On 10 November 2023, the following countries issued a joint statement regarding efforts to implement a tax reporting framework for crypto assets: Armenia, Australia, Austria, Barbados, Belgium, Belize, Brazil, Bulgaria, Canada, Chile, Croatia, Cyprus, Czech Republic, Denmark, Estonia, Finland, France, Germany, Greece, Hungary, Iceland, Ireland, Italy, Japan, Korea, Liechtenstein, Lithuania, Luxembourg, Malta, Mexico, Netherlands, Norway, Portugal, Romania, Singapore, Slovakia, Slovenia, South Africa, Spain, Sweden, Switzerland, the United Kingdom, and the United States of America; the Crown Dependencies of Guernsey, Jersey, and Isle of Man; and the United Kingdom’s Overseas Territories of the Cayman Islands and Gibraltar.
In summary, these countries (who play host to active crypto markets) are asking the Organisation for Economic Co-operation and Development (OECD) to continue its efforts to develop and implement a new international standard on automatic exchange of information between tax authorities, based on the OECD publication of 10 October 2022 which contained the OECD Crypto-Asset Reporting Framework (CARF) and amendments to Common Reporting Standard (CRS). This OECD framework was endorsed by the G20 in August 2022.
The CARF consists of rules and commentary which set out: (i) the scope of crypto assets to be covered; (ii) the entities and individuals subject to data collection and reporting requirements; (iii) the transactions subject to reporting, as well as the information to be reported in respect of such transactions; and (iv) the due diligence procedures to identify crypto asset users and controlling persons, and to determine the relevant tax jurisdictions for reporting and exchange purposes.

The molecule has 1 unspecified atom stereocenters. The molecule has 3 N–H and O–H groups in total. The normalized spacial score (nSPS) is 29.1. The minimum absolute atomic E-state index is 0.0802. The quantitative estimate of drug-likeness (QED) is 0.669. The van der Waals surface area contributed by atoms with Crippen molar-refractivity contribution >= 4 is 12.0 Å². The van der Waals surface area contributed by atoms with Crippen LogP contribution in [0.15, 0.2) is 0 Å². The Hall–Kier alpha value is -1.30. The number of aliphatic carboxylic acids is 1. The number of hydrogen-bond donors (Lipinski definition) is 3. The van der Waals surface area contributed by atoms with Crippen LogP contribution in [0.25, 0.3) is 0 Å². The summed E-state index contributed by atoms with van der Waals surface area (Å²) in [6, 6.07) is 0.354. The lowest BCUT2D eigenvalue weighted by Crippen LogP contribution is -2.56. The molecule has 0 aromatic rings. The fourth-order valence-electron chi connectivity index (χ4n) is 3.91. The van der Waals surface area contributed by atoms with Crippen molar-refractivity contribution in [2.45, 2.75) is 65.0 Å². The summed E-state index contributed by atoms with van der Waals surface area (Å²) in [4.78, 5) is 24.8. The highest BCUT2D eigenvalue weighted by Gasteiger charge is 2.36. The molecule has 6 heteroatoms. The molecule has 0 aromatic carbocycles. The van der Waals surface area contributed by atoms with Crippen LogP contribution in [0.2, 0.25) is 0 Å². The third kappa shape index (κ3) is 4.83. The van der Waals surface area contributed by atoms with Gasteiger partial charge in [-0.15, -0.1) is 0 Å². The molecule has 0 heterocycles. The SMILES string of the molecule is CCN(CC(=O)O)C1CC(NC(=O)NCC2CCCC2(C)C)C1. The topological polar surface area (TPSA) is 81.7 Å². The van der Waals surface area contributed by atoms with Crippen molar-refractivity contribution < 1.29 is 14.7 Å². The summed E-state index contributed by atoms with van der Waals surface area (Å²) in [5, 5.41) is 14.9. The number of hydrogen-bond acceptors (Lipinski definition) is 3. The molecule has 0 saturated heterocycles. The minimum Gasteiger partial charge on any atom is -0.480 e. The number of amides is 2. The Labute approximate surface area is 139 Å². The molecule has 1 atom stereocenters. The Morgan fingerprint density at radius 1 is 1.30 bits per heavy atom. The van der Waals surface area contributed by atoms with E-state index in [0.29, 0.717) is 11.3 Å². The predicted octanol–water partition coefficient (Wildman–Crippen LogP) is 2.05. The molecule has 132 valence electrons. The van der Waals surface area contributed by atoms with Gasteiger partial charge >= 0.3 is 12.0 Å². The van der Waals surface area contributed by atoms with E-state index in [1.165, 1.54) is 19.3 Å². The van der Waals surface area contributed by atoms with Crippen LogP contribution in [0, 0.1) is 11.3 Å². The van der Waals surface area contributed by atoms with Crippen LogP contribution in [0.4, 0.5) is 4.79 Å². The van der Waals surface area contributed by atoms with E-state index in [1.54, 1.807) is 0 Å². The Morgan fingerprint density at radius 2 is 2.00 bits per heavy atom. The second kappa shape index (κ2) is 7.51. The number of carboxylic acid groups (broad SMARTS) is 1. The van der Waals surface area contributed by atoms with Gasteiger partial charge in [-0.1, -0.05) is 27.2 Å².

The joint statement aims to speed up the process of creating the CARF, swiftly transposing the CARF into domestic law and activating exchange agreements in time for exchanges to commence by 2027, subject to national legislative procedures as applicable. Other jurisdictions are invited to join the signatories of the joint statement with a view to enhancing the global system of automatic information exchange which leaves no hiding places for tax evasion. This should further improve the ability of local tax authorities to ensure tax compliance and clamp down on tax evasion, which reduces public revenues and increases the burden on those who pay their taxes.
In Europe, the CARF is already being developed in the form of the Directive on Administrative Cooperation (DAC8). On 16 May 2023, the Economic and Financial Affairs Council (ECOFIN) (i.e. the EU27 Finance Ministers) reached a general approach on the DAC8, to bring crypto asset service providers in scope of the tax automatic exchange of information reporting framework and to enhance the data quality and usability of the CRS. The DAC8 is based on the OECD framework. It is expected that the DAC8, including the CARF rules, will come into effect on 1 January 2026 with first reporting due by 31 January 2027.